My hon. Friend the Member for Rother Valley (Mr. Barron) referred to the press release issued by the Department of the Environment on 13 January. It stated that 53 per cent. of householders would be gainers, but "householders" does not describe the population who will be poll taxed correctly and fairly. In Dronfield in my constituency, the figures in one street have been investigated. They show that 26 households will be gainers and 15 will be losers. However, if we add that figure to the number of those over 18—the electorate—in those houses, it means that there will be 42 gainers and 47 losers.

The whole thing is mad political arithmetic on the part of the Government. They are introducing a measure by which there will be far more losers than gainers among the electorate. In the south-east, 71 per cent. of households will gain, compared with 70 per cent. of losers in Yorkshire and Humberside. The divisions between the north and the south will be exacerbated.

My constituency is within the east midlands, within which 51 per cent. of households will lose—60 per cent. of those in the north-east Derbyshire district area. My constituency is wedged between the Labour-dominated constituency of Bolsover and the Conservative constituency of West Derbyshire. It is split down the middle socially. To the east there is a solid Labour area and to the west there is a strong Conservative area.

Let us consider the seven wards where there will be the major losers and the seven wards where there will be gainers. They are divided entirely on political grounds between Labour and anti-Labour political forces, mainly Conservatives and Independents masquerading as Conservatives. That is an unhealthy situation, which will be reflected in the rest of the country.

It is a serious problem for my constituency. Places such as Renishaw, where the pit is being closed and where 70 per cent. of households will be losers, will contrast sharply with areas such as Brampton and Walton, where 59 per cent. of people will be gainers. It is not healthy to have such figures. The social reality to which they relate will mean some people supporting the measure merely because it will be to their own benefit, whereas others will desperately oppose it because they cannot pay the poll tax and feel justified in not paying it in those circumstances. That will create great social problems as people find that they are unable to meet the bills that they are expected to face.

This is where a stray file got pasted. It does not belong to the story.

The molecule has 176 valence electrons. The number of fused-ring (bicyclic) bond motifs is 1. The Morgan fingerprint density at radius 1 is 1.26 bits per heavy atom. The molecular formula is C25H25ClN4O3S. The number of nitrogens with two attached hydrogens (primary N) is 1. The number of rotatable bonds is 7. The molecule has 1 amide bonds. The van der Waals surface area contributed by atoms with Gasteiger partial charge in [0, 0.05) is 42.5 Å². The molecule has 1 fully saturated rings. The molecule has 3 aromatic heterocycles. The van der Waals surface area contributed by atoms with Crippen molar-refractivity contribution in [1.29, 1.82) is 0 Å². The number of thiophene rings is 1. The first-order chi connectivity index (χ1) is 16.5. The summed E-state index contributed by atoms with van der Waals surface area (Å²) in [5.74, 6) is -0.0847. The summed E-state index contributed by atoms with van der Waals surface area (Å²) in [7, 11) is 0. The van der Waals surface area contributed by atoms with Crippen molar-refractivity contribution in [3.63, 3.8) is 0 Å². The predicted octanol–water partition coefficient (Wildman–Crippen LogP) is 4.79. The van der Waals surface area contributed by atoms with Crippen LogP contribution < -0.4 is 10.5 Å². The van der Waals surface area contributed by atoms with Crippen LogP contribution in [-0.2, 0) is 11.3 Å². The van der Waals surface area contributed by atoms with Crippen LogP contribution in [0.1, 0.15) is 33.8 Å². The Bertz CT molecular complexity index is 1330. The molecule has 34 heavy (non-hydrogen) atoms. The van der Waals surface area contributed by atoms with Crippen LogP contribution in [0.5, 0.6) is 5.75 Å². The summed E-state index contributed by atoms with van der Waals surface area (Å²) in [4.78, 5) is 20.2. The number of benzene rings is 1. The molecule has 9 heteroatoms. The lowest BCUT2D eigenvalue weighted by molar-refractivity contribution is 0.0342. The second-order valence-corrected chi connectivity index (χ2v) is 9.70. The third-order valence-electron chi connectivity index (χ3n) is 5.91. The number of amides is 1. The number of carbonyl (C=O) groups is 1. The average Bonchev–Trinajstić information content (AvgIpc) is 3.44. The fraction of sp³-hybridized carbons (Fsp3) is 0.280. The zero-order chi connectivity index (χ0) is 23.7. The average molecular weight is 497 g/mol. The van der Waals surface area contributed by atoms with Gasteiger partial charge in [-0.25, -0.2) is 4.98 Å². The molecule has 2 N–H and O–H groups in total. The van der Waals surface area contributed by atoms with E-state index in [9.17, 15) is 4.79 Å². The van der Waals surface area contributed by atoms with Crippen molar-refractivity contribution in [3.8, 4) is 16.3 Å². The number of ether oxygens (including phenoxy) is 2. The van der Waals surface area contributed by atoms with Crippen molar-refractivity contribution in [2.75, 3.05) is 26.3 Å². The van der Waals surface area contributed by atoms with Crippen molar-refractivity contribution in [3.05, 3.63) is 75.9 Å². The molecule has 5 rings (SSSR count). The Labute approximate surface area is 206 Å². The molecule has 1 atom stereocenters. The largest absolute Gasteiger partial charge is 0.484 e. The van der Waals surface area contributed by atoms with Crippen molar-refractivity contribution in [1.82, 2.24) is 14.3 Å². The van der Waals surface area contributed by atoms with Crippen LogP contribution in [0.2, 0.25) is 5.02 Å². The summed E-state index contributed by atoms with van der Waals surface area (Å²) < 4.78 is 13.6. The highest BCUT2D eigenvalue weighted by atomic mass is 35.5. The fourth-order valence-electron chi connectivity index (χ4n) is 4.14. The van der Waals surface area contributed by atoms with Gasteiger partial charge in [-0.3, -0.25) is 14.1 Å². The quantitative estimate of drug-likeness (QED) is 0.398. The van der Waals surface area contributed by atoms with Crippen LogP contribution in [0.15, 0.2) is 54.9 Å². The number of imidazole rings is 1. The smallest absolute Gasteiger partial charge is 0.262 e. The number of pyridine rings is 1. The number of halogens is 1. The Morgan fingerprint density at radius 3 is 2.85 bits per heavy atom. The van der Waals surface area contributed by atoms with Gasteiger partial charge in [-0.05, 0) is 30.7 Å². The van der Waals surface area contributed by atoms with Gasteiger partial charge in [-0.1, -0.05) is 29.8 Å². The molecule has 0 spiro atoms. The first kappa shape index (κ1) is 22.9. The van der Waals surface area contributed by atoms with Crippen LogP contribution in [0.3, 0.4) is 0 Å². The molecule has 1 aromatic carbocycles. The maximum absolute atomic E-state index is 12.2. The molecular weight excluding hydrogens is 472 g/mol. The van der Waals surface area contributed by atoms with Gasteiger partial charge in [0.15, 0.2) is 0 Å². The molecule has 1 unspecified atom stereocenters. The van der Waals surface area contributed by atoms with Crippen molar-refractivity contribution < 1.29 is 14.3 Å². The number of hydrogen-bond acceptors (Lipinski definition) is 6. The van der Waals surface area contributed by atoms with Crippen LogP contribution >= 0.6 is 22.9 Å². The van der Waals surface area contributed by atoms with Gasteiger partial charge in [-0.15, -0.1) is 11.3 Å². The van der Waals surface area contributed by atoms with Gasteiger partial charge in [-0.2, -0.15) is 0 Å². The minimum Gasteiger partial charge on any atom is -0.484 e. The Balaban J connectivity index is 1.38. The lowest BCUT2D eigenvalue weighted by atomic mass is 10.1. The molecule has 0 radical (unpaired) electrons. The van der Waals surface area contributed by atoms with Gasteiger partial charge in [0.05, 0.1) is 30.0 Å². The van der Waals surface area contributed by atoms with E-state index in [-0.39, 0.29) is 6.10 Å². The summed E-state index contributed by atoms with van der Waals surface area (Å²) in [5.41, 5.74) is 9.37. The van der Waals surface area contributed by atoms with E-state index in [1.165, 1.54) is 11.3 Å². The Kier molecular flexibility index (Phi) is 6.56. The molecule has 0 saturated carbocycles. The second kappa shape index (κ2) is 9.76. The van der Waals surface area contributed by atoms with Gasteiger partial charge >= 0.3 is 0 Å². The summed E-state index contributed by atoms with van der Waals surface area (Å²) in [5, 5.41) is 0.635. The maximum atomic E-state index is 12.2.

There are many other inappropriate measures in the Bill, which we shall be debating later, following on from the clauses that we are discussing now. They include the serious attack on civil liberties mentioned by Conservative Members in connection with the new clause and concern the difficulties of obtaining information. However, that is nothing compared with the difficulties in the bureaucratic system set up by registration officers seeking to unearth information. They will seek to unearth information which, first, requires registration.

Secondly, when such registrations need to be checked, immediate reference will be made, initially, to the electoral register. This register will create considerable problems because the information from the MORI survey in Manchester, together with the indications from Scotland, suggest that masses of people will not register for the electoral register as a means of avoiding, or seeking to evade, payment of the poll tax.

Mr. Bill Walker (Tayside, North)

Is the hon. Gentleman aware that we have been down that road for some time in Scotland? I held an open meeting in my constituency last Friday, when the hall was packed, and at question time there were only two dissenting voices. People there are beginning to realise how fair is the community charge in Scotland.

Mr. Barnes

I am sure that there are many right hon. and hon. Members on this side of the House who have attended packed meetings in Scotland and who have faced an entirely different situation from that which the hon. Gentleman describes. Whatever it may be that is generating public response at particular meetings, there will be situations in which masses of people will begin to disappear from the electoral register.

Mr. Brian Wilson (Cunninghame, North)